Professor Shuval rejected Amnesty's claims of neglect by Israel of Palestinian infrastructure. He noted that when Israel captured the West Bank and Gaza in 1967, practically no Palestinian villages had a central water supply. He did say, however, that Israelis had developed their own water access in the area of the Jordan Valley, a practice Mr. Shuval acknowledged is illegal under international law.

David Elhiini, the head of the council of Israeli settlements in the region of Auja, said that the lack of infrastructure is in fact the fault of Palestinians – not Israel. Auja's farmers have no access to water, he said, because the Palestinians haven't invested enough in water transmission and pumping infrastructure. In other areas of the Jordan Valley, including the neighboring Jericho, farmers have enough water for their crops.

"It's not our problem," he says. "It's very easy to blame it on us."

Israel counters criticism of its practices by pointing out that it supplies Palestinians with double the amount that it committed to provide under the 1995 interim peace agreement. Meanwhile, Israeli water experts accuse Palestinians of digging hundreds of illegal wells in breach of the accord, which said a final quota would be settled in permanent peace talks.

Auja once Palestine's 'fruit basket'

Auja village council member Salah Freijad said that Auja was nicknamed the "fruit basket" of Palestine because a spring flowing year-round provided more than enough irrigation for produce.

Only a few dozen of about 8,150 acres are now being used for agriculture in the village. In addition to the drought, Freijad accused Israel of drying up the stream by drilling its own wells to divert water to local settlements. He added that the Palestinian Authority has diverted some of the water as well.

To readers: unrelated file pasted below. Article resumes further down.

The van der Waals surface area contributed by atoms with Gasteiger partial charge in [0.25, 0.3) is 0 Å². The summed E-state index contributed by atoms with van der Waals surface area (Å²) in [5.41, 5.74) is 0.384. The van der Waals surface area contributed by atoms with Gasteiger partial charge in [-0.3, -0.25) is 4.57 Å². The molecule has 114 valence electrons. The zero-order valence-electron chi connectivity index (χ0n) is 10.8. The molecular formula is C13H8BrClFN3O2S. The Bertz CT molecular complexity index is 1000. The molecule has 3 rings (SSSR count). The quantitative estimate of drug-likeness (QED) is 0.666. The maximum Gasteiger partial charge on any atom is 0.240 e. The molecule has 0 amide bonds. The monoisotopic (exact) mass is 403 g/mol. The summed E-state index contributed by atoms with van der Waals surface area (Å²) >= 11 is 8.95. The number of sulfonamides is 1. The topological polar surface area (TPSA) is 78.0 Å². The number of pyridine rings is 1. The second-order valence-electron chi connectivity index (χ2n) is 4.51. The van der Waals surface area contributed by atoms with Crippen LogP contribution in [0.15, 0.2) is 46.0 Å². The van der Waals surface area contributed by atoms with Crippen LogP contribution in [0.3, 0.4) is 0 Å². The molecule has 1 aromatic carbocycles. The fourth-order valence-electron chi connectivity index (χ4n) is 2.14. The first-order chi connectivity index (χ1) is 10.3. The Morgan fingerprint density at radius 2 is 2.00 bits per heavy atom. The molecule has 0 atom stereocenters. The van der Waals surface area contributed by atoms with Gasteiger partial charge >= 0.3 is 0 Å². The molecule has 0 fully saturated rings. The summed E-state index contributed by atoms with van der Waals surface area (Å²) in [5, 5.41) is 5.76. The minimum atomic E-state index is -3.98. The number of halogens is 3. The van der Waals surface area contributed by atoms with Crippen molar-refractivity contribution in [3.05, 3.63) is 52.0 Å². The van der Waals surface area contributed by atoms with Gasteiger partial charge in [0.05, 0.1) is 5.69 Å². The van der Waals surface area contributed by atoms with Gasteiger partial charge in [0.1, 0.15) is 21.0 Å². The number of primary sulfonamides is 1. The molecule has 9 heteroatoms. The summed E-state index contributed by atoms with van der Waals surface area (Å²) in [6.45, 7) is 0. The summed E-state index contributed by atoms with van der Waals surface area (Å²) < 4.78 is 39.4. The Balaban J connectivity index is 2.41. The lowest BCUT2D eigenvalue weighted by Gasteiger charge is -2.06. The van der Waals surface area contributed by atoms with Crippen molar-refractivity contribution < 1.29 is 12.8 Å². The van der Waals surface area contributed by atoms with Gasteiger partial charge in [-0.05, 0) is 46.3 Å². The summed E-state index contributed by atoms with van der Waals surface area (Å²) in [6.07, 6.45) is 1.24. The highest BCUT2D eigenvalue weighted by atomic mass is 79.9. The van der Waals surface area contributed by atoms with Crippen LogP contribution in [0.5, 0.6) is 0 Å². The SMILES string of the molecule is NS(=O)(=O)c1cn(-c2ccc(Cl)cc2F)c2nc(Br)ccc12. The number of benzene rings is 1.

The dried-up stream has devastated the town. Children are being taken out of school and sent to nearby settlements to earn money. Some farmers have been forced to sell off land to survive. "This village can be declared dead," says Mr. Freijad.

Israel is grappling with a water crisis of its own, though not as acute.

With the country's main freshwater water reservoir, the Sea of Galilee, 4.2 feet below its lowest "red line" (which indicates water is being consumed faster than it is replenished) public service announcements remind radio and television audiences that "we haven't got any water to waste." Over the summer, the government levied a tax multiplying water bills for private users, stirring public outrage.

Spokespersons from the Israeli public water utility, Mekorot, and the government's water authority didn't return calls for comment.

Shuval: Not a zero-sum game

Though many have said that cross-border water disputes are a potential causus belli in the Middle East, Shuval says that the water dispute between Israelis and the Palestinians isn't necessarily a zero-sum game.

With new desalination plants purifying sea water for residential and industrial usage, Israel has enough water to double or triple the Palestinian water quota – though it would require an investment of $50 million to $100 million a year. But in order for that to happen, the sides would have to overcome a nearly year-long freeze in peace talks and reach an elusive final settlement, he said.

"The tragic situation is that the Palestinians are short of water," Shuval says, "and the only way for them to get more water is to reach a peace agreement in which Israel will increase the Palestinian water resources."